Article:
Member | Established: 1923 (merger with SRS 2006) | Member since 1977
FAR was founded in 1923 and at the time, only included authorized public accountants as members. However, in 2006, the organization merged with Svenska Revisorsamfundet to include approved public accountants in the membership base. Since then, FAR has extended its membership scope to also include other professional accountants in public practice, such as authorized accounting consultants, authorized tax consultants and authorized public consultants. Membership in FAR continues to be voluntary.
In addition to being a member of IFAC, FAR is a member of Accountancy Europe and the Nordic Federation of Public Accountants.
Statements of Membership Obligation (SMO)
The Statements of Membership Obligations form the basis of the IFAC Member Compliance Program. They serve as a framework for credible and high-quality professional accountancy organizations focused on serving the public interest by adopting, or otherwise incorporating, and supporting implementation of international standards and maintaining adequate enforcement mechanisms to ensure the professional behavior of their individual members.
SMO 1: Quality Assurance
In accordance with the Auditing Act of 1995 (as amended 2016), the Revisorsnämndens Föreskrifter (RI) carries out inspections on audit firms by which public interest entities (PIEs) are audited. RI and FAR signed an agreement that delegates FAR with the responsibility to conduct QA reviews on auditors and audit firms that are members of FAR and do not audit PIEs.
FAR has been conducting inspections since 2009 and requires implementation of quality control standards. In 2018, FAR reported that it is in the process of establishing a QA review system for its members that are authorized tax consultants and payroll consultants.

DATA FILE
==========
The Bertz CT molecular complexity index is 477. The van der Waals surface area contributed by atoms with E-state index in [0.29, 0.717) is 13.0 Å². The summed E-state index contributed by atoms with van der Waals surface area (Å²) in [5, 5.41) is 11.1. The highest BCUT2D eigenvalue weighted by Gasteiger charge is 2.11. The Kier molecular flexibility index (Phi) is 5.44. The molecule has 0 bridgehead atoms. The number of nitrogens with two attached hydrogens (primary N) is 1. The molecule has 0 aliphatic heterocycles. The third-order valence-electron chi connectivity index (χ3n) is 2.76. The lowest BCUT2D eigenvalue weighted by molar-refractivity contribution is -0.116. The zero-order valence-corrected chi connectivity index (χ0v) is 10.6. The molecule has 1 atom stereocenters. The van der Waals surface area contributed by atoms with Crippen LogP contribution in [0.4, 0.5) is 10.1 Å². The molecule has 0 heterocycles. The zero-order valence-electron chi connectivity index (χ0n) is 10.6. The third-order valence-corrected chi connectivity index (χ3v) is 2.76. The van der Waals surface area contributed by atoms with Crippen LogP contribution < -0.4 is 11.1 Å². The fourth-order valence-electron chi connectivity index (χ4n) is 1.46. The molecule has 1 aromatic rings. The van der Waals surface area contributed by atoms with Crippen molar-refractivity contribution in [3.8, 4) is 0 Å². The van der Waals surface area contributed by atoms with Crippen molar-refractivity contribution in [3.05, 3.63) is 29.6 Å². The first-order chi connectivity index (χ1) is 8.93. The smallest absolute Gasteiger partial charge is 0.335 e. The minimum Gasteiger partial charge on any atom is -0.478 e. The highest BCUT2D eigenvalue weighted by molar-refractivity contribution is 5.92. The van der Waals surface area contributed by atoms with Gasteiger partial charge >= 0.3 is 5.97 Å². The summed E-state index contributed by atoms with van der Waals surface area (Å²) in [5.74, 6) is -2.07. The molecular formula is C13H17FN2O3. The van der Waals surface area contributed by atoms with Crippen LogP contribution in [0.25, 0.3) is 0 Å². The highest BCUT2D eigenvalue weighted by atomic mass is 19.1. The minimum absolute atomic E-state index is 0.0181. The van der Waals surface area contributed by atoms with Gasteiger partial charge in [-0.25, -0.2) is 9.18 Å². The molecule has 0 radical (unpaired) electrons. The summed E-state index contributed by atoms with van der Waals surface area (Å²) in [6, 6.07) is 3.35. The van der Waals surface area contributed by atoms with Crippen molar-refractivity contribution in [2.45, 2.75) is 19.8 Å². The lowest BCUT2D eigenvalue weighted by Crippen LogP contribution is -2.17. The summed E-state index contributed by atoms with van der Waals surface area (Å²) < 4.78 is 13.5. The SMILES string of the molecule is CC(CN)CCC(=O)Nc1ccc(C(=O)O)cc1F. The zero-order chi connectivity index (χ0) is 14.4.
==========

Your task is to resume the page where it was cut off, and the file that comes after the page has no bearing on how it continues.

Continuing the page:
The institute provides its members with guidance on establishing and maintaining quality control systems. Seminars are also provided to help members overcome challenges with quality control systems and QA reviews.
SMO 2: International Education Standards
Responsibility for initial and continuing professional development (IPD and CPD respectively) is shared in Sweden. FAR, as a voluntary professional accountancy organization, sets and implements educational requirements for members who join the institute which include authorized public accountants, approved public accountants, and other professional accountants in public practice, such as authorized accounting consultants, authorized tax consultants and authorized public consultants.
In 2011, FAR indicated that it undertook several activities to render various certification processes more rigorous. For example, in 2011 FAR introduced a written examination for Authorized Accounting Consultants; and in 2012, it introduced more stringent requirements for members to become licensed to audit financial companies.
To ensure that its education and examinations systems are of high quality, FAR conducted a review of the 2015 Handbook of International Education Pronouncements.
FAR has set CPD obligations that align with the IES requirements whereby members are required to complete at least 120 hours of relevant CPD within a three-year period (minimum of 20 hours per year). FAR monitors CPD through quality control and reports that it is continuously seeking to develop additional monitoring systems for follow up.
FAR support its members’ fulfillment of CPD requirements by providing them with a planner on its website, and with ample training opportunities throughout the year.